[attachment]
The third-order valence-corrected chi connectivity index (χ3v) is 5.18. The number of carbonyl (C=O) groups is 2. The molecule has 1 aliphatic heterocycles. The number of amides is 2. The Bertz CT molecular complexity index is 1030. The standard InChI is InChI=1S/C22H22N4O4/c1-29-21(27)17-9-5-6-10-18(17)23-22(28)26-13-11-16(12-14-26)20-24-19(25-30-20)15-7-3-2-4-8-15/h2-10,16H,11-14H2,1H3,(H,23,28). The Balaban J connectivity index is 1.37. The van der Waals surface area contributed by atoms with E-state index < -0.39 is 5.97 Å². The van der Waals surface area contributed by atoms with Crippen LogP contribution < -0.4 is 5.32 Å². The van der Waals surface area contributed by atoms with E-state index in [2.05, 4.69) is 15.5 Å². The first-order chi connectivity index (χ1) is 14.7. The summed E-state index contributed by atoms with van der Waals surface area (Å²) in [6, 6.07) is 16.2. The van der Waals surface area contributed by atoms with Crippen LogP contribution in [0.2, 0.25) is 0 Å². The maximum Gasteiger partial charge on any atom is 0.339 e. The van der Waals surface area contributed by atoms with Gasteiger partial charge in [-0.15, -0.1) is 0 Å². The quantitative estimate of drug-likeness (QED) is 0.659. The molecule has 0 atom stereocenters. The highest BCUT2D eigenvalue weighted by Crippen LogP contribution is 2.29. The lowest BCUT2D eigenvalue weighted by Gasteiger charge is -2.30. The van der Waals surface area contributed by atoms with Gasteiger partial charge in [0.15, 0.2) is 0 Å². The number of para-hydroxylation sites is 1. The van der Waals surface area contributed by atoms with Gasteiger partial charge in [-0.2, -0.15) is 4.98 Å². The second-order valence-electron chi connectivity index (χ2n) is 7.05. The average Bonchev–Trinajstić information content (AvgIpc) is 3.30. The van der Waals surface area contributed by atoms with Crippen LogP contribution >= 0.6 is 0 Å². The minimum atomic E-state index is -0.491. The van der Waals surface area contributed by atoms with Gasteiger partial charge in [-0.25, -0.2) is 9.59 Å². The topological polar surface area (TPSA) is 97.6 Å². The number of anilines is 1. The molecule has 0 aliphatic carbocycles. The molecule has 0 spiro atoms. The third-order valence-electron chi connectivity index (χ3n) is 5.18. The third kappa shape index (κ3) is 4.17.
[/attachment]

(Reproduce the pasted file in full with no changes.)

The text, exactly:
The third-order valence-corrected chi connectivity index (χ3v) is 5.18. The number of carbonyl (C=O) groups is 2. The molecule has 1 aliphatic heterocycles. The number of amides is 2. The Bertz CT molecular complexity index is 1030. The standard InChI is InChI=1S/C22H22N4O4/c1-29-21(27)17-9-5-6-10-18(17)23-22(28)26-13-11-16(12-14-26)20-24-19(25-30-20)15-7-3-2-4-8-15/h2-10,16H,11-14H2,1H3,(H,23,28). The Balaban J connectivity index is 1.37. The van der Waals surface area contributed by atoms with E-state index < -0.39 is 5.97 Å². The van der Waals surface area contributed by atoms with Crippen LogP contribution < -0.4 is 5.32 Å². The van der Waals surface area contributed by atoms with E-state index in [2.05, 4.69) is 15.5 Å². The first-order chi connectivity index (χ1) is 14.7. The summed E-state index contributed by atoms with van der Waals surface area (Å²) in [6, 6.07) is 16.2. The van der Waals surface area contributed by atoms with Crippen LogP contribution in [0.2, 0.25) is 0 Å². The maximum Gasteiger partial charge on any atom is 0.339 e. The van der Waals surface area contributed by atoms with Gasteiger partial charge in [-0.15, -0.1) is 0 Å². The quantitative estimate of drug-likeness (QED) is 0.659. The molecule has 0 atom stereocenters. The highest BCUT2D eigenvalue weighted by Crippen LogP contribution is 2.29. The lowest BCUT2D eigenvalue weighted by Gasteiger charge is -2.30. The van der Waals surface area contributed by atoms with Gasteiger partial charge in [0.15, 0.2) is 0 Å². The number of para-hydroxylation sites is 1. The van der Waals surface area contributed by atoms with Gasteiger partial charge in [-0.2, -0.15) is 4.98 Å². The second-order valence-electron chi connectivity index (χ2n) is 7.05. The average Bonchev–Trinajstić information content (AvgIpc) is 3.30. The van der Waals surface area contributed by atoms with Crippen LogP contribution >= 0.6 is 0 Å². The minimum atomic E-state index is -0.491. The van der Waals surface area contributed by atoms with Gasteiger partial charge in [-0.25, -0.2) is 9.59 Å². The topological polar surface area (TPSA) is 97.6 Å². The number of anilines is 1. The molecule has 0 aliphatic carbocycles. The molecule has 0 spiro atoms. The third-order valence-electron chi connectivity index (χ3n) is 5.18. The third kappa shape index (κ3) is 4.17.